DURHAM – Notre Dame has made itself right at home – both in the ACC and especially at hostile Cameron Indoor Stadium.
The second-ranked Fighting Irish turned the realigned league’s game of the year into yet another blowout, routing third-ranked Duke, 88-67, on Sunday while giving the Blue Devils their first ACC loss at home since 2008.
Kayla McBride had 23 points and 11 rebounds, Jewell Loyd scored 17 points and Lindsay Allen and Natalie Achonwa had 15 apiece.
“We’re going to have some tough games like that going down the road,” McBride said. “We’re in a new conference, new environments. I just think it’s a good challenge for us.”
This one wasn’t much of a challenge at all.
Notre Dame (21-0, 8-0) made it look easy in its first visit to Cameron as an ACC member: The Irish never trailed, shot nearly 62 percent and held Duke to a season-worst 39 percent shooting and claimed sole possession of first place by bringing a decisive end to the Blue Devils’ 42-game winning streak in home conference games.
“It’s a good win for us in February,” coach Muffet McGraw said. “We’ve got a tough stretch in front of us, and we’re not the type of team that likes to rest. We’re ready for Florida State (Thursday night’s opponent) by the time we get off the plane.”
Tricia Liston scored 23 points and single-handedly prevented Duke (21-2, 8-1) from being blown out by halftime.
Notre Dame became the first ACC team to beat the Blue Devils at Cameron since Maryland did it in seventh-year coach Joanne P. McCallie’s first season.
“From our standpoint, we didn’t shoot the ball well,” McCallie said. “We didn’t really move the ball. Everybody tried to do a little too much on their own, and that’s not a good recipe for executing and having a little bit better offense.”
The Blue Devils threatened to get back in the game early in the second half, pulling to 49-44 on Richa Jackson’s putback with 15½ minutes left.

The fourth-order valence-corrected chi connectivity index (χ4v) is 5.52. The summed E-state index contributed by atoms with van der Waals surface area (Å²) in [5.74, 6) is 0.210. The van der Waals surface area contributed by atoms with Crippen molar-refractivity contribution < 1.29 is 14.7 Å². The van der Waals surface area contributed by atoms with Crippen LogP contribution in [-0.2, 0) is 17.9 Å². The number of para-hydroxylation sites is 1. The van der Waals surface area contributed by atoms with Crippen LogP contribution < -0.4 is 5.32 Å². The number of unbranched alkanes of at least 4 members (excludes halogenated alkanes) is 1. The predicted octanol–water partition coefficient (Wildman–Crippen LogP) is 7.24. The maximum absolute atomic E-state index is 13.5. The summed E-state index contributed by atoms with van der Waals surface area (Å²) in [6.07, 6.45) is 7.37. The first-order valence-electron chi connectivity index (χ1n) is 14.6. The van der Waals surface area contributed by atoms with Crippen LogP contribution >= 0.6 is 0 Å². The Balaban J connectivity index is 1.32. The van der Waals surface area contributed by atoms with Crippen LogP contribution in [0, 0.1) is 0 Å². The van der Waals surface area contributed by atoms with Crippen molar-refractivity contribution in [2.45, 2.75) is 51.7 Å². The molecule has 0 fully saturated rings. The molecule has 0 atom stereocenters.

That’s when Notre Dame got hot, scoring on six straight trips downcourt.
With Loyd hitting twice from close range and Michaela Mabrey making two outside jumpers, the Irish reeled off nine straight points during a 13-2 run.
Achonwa’s free throw with 12:18 left gave Notre Dame its largest lead to that point, 62-46.
“We never got the stops we needed,” McCallie said. “Ever.”
In winning the rematch of a 2013 NCAA Tournament regional final, the Irish extended their school-record road winning streak to 31 and joined No. 1 Connecticut as the only teams to beat the Duke at Cameron since 2008. They moved two wins from the best start in program history.
“You have three seniors who have been to Final Fours, back to back to back, and they have great leadership,” Loyd said. “And then you go to the bench and you have a Hall of Fame coach. ... It helps a lot when you have that combo.”
Jackson and Alexis Jones added 16 points each for Duke, which fell to 46-3 in home conference games under McCallie and have lost 11 straight games to teams ranked either No. 1 or No. 2.
Center Elizabeth Williams, plagued all day by foul trouble, finished with two points on 0-for-4 shooting and failed to block a shot – ending her ACC-record streak of 91 straight games with at least one rejection.
“I’m sure I’ll see a combination of passes missed into her and, at times, her being taken out by (Achonwa) when it comes down to watching film,” McCallie said.
This marquee matchup in the new ACC matched the nation’s top two shooting teams and the highest-scoring teams in the conference. Notre Dame entered averaging 87.3 points while Duke scores 84.4 points per game.
The Irish continued to shoot that well in this one.
The Blue Devils didn’t.
McBride, who had 14 points at halftime, was called “the best guard in the country” by McGraw.
She helped Notre Dame lead by 14 in the first half after forcing Duke to miss 19 of its first 29 shots and reeling off 11 straight points to push its lead into double figures for the first time.
Allen capped that burst with a layup that made it 37-23 with just under 5 minutes before the break.
Liston hit six shots in the half – or, one fewer than the rest of her teammates combined.